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Dr. Shawn Messonnier
Author, Unexpected Miracles-Hope and Holistic Healing for Pets

Is Your Dog Home Alone? Find out if Doggy Daycare is right for you.

Friendly, loyal and lovable, dogs are truly man’s best friend. Yet so often our best friend is left home alone for 8 hours a day while we are at work. Lack of interaction for long periods of time like this may lead to excessive barking, disobedience and stress in dogs. An alternative to leaving your dog at home during the day is to enroll him or her in Doggy Daycare. Today’s Doggy Daycares are more than just pet sitting services. They also provide an opportunity for your dog to improve on many key skills including:

Interaction: Alone no more!
In the care of trained dog personnel, dogs are able to continue interacting with people while their owner is away. Having the opportunity to be in constant contact with people is a great benefit of Doggy Daycare.

Socialization: Doggy Friends for Life
Unique to Doggy Daycare, is the ability for dogs to meet and play with other dogs. This can be beneficial to young dogs as it will allow them to develop their social skills. Also, since dogs are social animals by nature, they will love having the opportunity to play with other dogs.

Exercise: Fit as a Fiddle
Most Doggy Daycare centers have activities scheduled throughout the day that will help keep your dog stimulated. Activities may include ball-fetching, chasing games, wrestling and tunnel running. Depending upon the facility, dogs may rotate between indoor and outdoor activities. There are also rest times built into each day to ensure that your dog regains his/her energy.

Training: Supplemental Dog Education
Maybe your pup needs a bit more training. Some Doggy Daycares are able to supplement the training you do at home with additional lessons during the day. Continual reinforcement of behavior training can help your dog retain what they are taught. There are even daycares that will teach your dog new tricks!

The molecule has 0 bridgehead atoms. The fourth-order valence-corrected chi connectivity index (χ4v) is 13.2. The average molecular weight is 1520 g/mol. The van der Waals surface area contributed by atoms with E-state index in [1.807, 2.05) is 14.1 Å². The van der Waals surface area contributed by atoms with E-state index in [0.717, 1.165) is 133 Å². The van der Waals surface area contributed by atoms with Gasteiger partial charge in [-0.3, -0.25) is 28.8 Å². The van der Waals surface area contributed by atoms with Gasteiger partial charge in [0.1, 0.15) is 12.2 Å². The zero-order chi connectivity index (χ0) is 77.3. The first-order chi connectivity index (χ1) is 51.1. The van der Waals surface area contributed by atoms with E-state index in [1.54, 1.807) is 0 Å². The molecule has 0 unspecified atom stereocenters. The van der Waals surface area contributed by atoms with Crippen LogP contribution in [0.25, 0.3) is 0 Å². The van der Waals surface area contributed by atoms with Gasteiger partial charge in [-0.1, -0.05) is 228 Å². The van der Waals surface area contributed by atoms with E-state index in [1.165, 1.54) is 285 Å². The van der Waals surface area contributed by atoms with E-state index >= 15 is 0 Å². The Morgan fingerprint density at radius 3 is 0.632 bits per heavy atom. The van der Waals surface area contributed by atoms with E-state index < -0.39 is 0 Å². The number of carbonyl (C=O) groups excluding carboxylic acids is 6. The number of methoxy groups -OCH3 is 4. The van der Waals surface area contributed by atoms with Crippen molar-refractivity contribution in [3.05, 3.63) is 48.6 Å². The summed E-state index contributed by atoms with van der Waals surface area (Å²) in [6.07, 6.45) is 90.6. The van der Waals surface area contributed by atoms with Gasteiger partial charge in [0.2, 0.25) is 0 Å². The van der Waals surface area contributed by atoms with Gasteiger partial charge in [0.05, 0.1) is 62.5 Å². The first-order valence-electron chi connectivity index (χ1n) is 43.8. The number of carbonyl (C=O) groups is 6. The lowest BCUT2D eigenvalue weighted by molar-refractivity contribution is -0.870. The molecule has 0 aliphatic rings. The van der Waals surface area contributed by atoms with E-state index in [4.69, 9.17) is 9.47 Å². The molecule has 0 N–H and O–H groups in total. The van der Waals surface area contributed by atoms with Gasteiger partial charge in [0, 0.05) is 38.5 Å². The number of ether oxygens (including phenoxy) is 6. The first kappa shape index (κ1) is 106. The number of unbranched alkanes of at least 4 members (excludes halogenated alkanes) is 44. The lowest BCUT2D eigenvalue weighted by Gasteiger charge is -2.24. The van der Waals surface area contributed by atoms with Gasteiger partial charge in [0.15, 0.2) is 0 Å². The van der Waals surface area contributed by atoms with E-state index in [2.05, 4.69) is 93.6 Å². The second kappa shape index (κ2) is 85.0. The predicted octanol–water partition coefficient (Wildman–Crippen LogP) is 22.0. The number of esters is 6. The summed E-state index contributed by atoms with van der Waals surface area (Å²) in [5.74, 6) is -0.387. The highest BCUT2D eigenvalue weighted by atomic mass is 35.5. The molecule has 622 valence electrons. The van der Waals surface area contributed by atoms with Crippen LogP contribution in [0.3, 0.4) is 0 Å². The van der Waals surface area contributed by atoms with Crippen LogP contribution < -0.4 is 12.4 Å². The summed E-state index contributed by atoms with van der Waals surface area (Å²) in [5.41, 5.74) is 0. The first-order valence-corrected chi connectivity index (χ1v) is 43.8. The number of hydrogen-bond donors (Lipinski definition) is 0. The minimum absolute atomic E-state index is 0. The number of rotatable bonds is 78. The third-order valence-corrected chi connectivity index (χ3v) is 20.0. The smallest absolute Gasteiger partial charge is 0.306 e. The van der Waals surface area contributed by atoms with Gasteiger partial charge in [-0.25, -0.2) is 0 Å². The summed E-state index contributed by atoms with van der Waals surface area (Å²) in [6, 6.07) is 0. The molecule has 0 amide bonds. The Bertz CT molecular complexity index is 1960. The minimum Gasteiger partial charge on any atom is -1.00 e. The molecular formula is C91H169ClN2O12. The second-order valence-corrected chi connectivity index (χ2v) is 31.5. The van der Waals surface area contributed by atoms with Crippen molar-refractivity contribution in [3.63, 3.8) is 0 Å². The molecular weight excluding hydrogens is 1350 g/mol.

Most importantly, Doggy Daycares can give you peace of mind knowing that your dog is well cared for during your working hours. From interaction with people to socializing with other dogs, you can be sure that there is never a dull moment for your lovable pup.

Keep in mind that you’ll need to choose the Doggy Daycare that is the best fit for you and your dog. So do a little research and ask around for referrals to the best Doggy Daycare in town.

Choosing Your Doggy Daycare

Finding the Doggy Daycare that is the best fit for you and your dog is important. Here are some points to consider before you enroll your pup:

Staff: Make sure that staff members are trained to work with dogs and that there are enough people to supervise the dogs. Ask about the amount and type of experience of the employees and the dog to staff ratio.

Maintenance: Find out how the daycare cleans and disinfects its facility throughout the day and at the end of the day. Look to see if the play areas and crates are in good condition, clean, and safe for your dog.
Dog Fights: Ask how the staff handles dog fights and what the policy is when a dog is playing a little too rough.

Emergency: Inquire about the daycare’s procedure for managing an emergency. Whether an emergency affects one dog or the daycare as a whole, you’ll want to know that there is a plan for your dog and that he or she will continue to be in good care.

Clientele: You may want to look into the process of how the daycare accepts a newcomer. An interview process of a potential newcomer assesses whether or not the daycare staff and current dog attendees are a good fit.

Credentials: Your dog deserves to be in a daycare that is in good standing. Ensure that the facility is insured, bonded and/or accredited by a national dog association.
The best way to determine if a particular daycare is a good fit for your dog is to pay them a visit. Making sure your dog is in a safe environment with friendly staff is most important and will ensure that your dog has a great home away from home.

Putting the ‘Care’ in Doggy Daycare

Some Doggy Daycares offer additional services for your dog. From grooming and massages to overnight boarding, be sure to ask what else is offered by your Doggy Daycare.
Details
Source Thumbnail Category Newsletters Author Charlene Tan, ChaseHealthAdvance Summary Expiration Date 31 Dec 2099, 12:00:AM Publication Date 18 Aug 2009, 11:41:AM

Thinking about buying a puppy from a pet store? Think twice.

Before you buy a pet, you should know that many pet shops do not provide proper veterinary care to animals and often sell sick and injured animals.

I can’t tell you how many pet owners have told me about bad experiences with pet store puppies and kittens. The problem generally stems from the fact that these animals are a commodity, raised for money rather than love. Many come from puppy mills, where they endure inhumane, unhealthy conditions and receive little or no human interaction.